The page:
From what I understand, a Jazz guy will be able to receive a seniority # but hold off on making the move from Jazz to AC for up to two years, How is that "no new hire with a seniority # will be affected?"
The new guy who comes right away ends up working the worst schedule the first two years, only to have the Jazz guy come over after two years and go ahead? That to me is a new hire being affected.
Also, this private business dealings is every pilot in Canada's business, Jazz guys are trying to lock up the next 500 jobs at one of the highest paying companies in the country, and a lot of Canadian pilots goal is to become a AC pilot. So yeah , this "private business dealing" is everyone business.
A new hire will be told what their seniorty number is prior to being hired.....take it or not, as it matters little to anyone.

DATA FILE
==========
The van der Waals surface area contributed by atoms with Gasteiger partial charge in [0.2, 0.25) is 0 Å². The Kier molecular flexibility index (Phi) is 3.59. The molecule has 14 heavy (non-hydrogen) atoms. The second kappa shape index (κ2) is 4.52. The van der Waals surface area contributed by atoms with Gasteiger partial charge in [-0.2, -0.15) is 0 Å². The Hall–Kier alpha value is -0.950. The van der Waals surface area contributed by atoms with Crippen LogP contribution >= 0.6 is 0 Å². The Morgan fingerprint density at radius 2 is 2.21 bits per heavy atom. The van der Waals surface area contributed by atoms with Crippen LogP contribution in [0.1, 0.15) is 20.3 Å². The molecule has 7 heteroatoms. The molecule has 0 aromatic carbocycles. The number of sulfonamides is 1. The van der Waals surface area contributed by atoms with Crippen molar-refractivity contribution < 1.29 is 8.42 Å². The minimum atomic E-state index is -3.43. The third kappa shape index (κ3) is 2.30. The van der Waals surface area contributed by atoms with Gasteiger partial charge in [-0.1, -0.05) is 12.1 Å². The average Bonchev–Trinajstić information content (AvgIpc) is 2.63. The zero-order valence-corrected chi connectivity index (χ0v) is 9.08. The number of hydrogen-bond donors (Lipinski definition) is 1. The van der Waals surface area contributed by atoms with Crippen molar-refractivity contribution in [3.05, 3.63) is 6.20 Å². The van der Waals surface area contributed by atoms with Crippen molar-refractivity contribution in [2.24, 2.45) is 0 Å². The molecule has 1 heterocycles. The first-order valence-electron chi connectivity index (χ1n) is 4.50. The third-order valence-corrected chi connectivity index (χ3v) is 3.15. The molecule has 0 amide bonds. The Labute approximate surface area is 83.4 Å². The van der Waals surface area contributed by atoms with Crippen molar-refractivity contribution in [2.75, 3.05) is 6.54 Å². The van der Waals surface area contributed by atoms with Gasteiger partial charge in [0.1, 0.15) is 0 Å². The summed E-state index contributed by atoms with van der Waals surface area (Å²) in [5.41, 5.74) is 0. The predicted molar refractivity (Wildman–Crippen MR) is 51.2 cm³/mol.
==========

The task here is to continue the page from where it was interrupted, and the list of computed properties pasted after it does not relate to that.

However, (for what my opinion is worth)......let me put it this way......don't count on it.
There are serious rumblings at ACPA already about the "seniority reservation" system. It will likely be subject to grievance....a grievance that most ACPA members will likely support. If your not on the property, beware....especially if ACPA doesn't specifically approve a LOU recognizing the reserved number program.
I'm not saying anything.......but if I were a Jazz guy or gal......get on the property with a number. Don't hold out in hope a number will be waiting. We have a tendancy to want to protect those already on the property.
FWIW, if the "seniority reservation program" is ACPA approved, everything will settle out for an "off the street" new hire within 2 years of arriving on the property. They will be told by the interviewers how this will affect them. They can then accept, or turn down the employment offer. This will mean a possibly poor schedule for the first while, but that's normal anyway. After two years the "parachuting" ends, then life will be better. Given the numbers AC is talking about hiring over the next 10 years....this will matter little, and soon be forgotten.